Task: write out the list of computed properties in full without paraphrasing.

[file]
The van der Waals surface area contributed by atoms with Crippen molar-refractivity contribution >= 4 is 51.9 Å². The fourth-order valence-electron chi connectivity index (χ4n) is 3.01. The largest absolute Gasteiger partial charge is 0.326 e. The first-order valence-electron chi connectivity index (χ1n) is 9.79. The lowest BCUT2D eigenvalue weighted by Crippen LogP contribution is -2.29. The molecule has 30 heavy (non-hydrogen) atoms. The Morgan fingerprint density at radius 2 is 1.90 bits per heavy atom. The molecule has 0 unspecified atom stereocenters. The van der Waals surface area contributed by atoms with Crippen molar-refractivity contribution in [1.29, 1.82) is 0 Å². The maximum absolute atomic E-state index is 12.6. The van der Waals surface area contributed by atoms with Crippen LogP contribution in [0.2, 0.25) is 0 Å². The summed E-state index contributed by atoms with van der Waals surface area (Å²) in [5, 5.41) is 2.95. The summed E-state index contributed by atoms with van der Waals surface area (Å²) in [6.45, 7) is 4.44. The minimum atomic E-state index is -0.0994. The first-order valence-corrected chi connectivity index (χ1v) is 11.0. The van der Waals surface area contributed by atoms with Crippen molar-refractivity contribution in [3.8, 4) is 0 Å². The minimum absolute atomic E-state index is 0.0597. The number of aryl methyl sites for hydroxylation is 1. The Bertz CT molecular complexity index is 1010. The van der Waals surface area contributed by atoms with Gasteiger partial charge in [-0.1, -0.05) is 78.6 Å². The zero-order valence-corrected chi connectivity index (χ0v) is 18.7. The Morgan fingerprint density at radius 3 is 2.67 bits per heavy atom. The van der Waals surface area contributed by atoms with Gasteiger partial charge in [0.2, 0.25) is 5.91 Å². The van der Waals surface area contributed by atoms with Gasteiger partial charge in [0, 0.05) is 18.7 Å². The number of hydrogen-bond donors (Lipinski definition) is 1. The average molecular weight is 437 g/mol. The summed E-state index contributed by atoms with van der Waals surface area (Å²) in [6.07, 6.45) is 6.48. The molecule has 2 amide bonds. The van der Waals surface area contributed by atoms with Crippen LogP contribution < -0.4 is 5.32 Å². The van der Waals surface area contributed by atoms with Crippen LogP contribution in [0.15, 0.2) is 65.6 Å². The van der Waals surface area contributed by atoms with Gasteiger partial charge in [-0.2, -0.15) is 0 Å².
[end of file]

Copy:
The van der Waals surface area contributed by atoms with Crippen molar-refractivity contribution >= 4 is 51.9 Å². The fourth-order valence-electron chi connectivity index (χ4n) is 3.01. The largest absolute Gasteiger partial charge is 0.326 e. The first-order valence-electron chi connectivity index (χ1n) is 9.79. The lowest BCUT2D eigenvalue weighted by Crippen LogP contribution is -2.29. The molecule has 30 heavy (non-hydrogen) atoms. The Morgan fingerprint density at radius 2 is 1.90 bits per heavy atom. The molecule has 0 unspecified atom stereocenters. The van der Waals surface area contributed by atoms with Crippen molar-refractivity contribution in [1.29, 1.82) is 0 Å². The maximum absolute atomic E-state index is 12.6. The van der Waals surface area contributed by atoms with Crippen LogP contribution in [0.2, 0.25) is 0 Å². The summed E-state index contributed by atoms with van der Waals surface area (Å²) in [5, 5.41) is 2.95. The summed E-state index contributed by atoms with van der Waals surface area (Å²) in [6.45, 7) is 4.44. The minimum atomic E-state index is -0.0994. The first-order valence-corrected chi connectivity index (χ1v) is 11.0. The van der Waals surface area contributed by atoms with Crippen molar-refractivity contribution in [3.8, 4) is 0 Å². The minimum absolute atomic E-state index is 0.0597. The number of aryl methyl sites for hydroxylation is 1. The Bertz CT molecular complexity index is 1010. The van der Waals surface area contributed by atoms with Gasteiger partial charge in [-0.1, -0.05) is 78.6 Å². The zero-order valence-corrected chi connectivity index (χ0v) is 18.7. The Morgan fingerprint density at radius 3 is 2.67 bits per heavy atom. The van der Waals surface area contributed by atoms with Gasteiger partial charge in [0.2, 0.25) is 5.91 Å². The van der Waals surface area contributed by atoms with Gasteiger partial charge in [0, 0.05) is 18.7 Å². The number of hydrogen-bond donors (Lipinski definition) is 1. The average molecular weight is 437 g/mol. The summed E-state index contributed by atoms with van der Waals surface area (Å²) in [6.07, 6.45) is 6.48. The molecule has 2 amide bonds. The van der Waals surface area contributed by atoms with Crippen LogP contribution < -0.4 is 5.32 Å². The van der Waals surface area contributed by atoms with Crippen LogP contribution in [0.15, 0.2) is 65.6 Å². The van der Waals surface area contributed by atoms with Gasteiger partial charge in [-0.2, -0.15) is 0 Å².